Are there Negative Effects for Working Mothers

By Sara Ipatenco
Woman working at home with a baby on her lap.
Woman working at home with a baby on her lap.

The financial reality for many families is that they need two incomes to survive. As of March 2010, 71.3 percent of mothers were members of the labor force, according to the Bureau of Labor Statistics. While several studies suggest that there are modest negative effects on mothers who work outside the home, there is other research to suggest that these effects depend on other factors.

Effects on Mothers Themselves

Mothers who have jobs outside of the home tend to be happier and healthier than their stay-at-home counterparts, the American Psychological Association notes. These positive effects, such as fewer symptoms of depression, can be seen in part-time working mothers and full-time working mothers. One possible reason why this is so is because working mothers add income to the family, which can reduce stress related to paying bills, according to Diane F. Halpern and Fanny M. Cheung, authors of "Women at the Top: Powerful Leaders Tell Us How to Combine Work and Family."

Maternity Leave Effects

Longer maternity leaves can have positive effects on the health of new moms. A 2005 article published in the "Southern Economic Journal" reports that delaying the return to work can result in fewer symptoms of depression. The same study notes that women who return to work have higher rates of gynecologic problems, breast infections and respiratory infections. New mothers who delay their return to work are also more likely to breastfeed their babies for longer periods of time, according to a 2011 article published in "Pediatrics."

Cognitive and Behavioral Effects on Children

A 2010 study from South Dakota State University found that children with working mothers can experience cognitive delays compared to children whose mothers don't work. The same study also suggests that 32 percent of children who attend out-of-home child care have behavioral problems compared to zero percent of children who don't attend out-of-home child care. However, the opposite can also be true. Children who attend child care often perform better on cognitive tasks than children who stay home. A 2005 study published in "Developmental Psychology" found that more negative cognitive effects occur if a mother works during her child's first year of life, however. Some other factors that could account for these different research findings include the education level of the mother and the amount of income in the family.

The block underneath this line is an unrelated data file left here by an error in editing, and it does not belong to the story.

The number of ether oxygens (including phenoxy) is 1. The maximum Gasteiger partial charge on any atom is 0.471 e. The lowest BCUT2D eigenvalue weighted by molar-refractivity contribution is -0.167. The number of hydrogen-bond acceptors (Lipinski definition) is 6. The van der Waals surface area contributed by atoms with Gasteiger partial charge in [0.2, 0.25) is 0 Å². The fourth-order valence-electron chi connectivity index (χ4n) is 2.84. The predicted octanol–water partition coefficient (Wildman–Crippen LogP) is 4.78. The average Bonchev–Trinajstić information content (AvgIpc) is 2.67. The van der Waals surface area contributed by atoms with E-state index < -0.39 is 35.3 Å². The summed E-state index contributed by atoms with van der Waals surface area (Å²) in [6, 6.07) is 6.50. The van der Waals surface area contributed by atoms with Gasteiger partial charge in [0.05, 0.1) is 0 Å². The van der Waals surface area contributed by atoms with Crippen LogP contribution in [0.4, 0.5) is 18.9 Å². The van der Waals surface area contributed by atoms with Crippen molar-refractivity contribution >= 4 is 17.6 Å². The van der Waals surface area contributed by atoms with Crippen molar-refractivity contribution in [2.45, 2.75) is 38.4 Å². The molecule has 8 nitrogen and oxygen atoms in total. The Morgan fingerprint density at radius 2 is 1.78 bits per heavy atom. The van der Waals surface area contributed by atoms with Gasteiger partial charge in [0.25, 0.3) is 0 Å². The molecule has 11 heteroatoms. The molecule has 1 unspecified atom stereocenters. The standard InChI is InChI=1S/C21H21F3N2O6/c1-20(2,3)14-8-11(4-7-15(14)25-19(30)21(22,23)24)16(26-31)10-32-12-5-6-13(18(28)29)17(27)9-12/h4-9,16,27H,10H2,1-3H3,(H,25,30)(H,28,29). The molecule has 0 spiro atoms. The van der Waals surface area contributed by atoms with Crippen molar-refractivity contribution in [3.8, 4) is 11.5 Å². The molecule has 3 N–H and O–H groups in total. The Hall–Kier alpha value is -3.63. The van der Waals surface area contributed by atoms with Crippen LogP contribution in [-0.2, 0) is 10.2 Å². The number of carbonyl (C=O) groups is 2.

Effects on the Family

Children with mothers who work full-time or who work nonstandard hours, such as the night shift, are more likely to have higher body mass indexes, according to a 2012 study published in "Child Development." In fact, the study found that for every 5.3 months that a mother worked, her child's BMI increased by about 10 percent of the standard deviation, which averages out to about a pound of weight gain every five months. These effects are most noticeable when a child is in fifth and sixth grades. Daughters of working moms are more likely to be independent, and children of employed moms also have less specific gender role attitudes, notes Lois Wladis Hoffman, a psychology professor from the University of Michigan-Ann Arbor.

A Bit of Perspective

Simply working outside the home -- or not -- isn't the sole factor in potential cognitive, behavioral and physical health problems. Many children with a working mother never experience any negative effects. When considering the potential negatives, it's also necessary to consider other factors that can contribute to a child's well-being. For example, a child living in poverty, with or without a working mom, is more likely to have cognitive and behavioral problems, according to Halpern and Cheung.

About the Author

Sara Ipatenco has taught writing, health and nutrition. She started writing in 2007 and has been published in Teaching Tolerance magazine. Ipatenco holds a bachelor's degree and a master's degree in education, both from the University of Denver.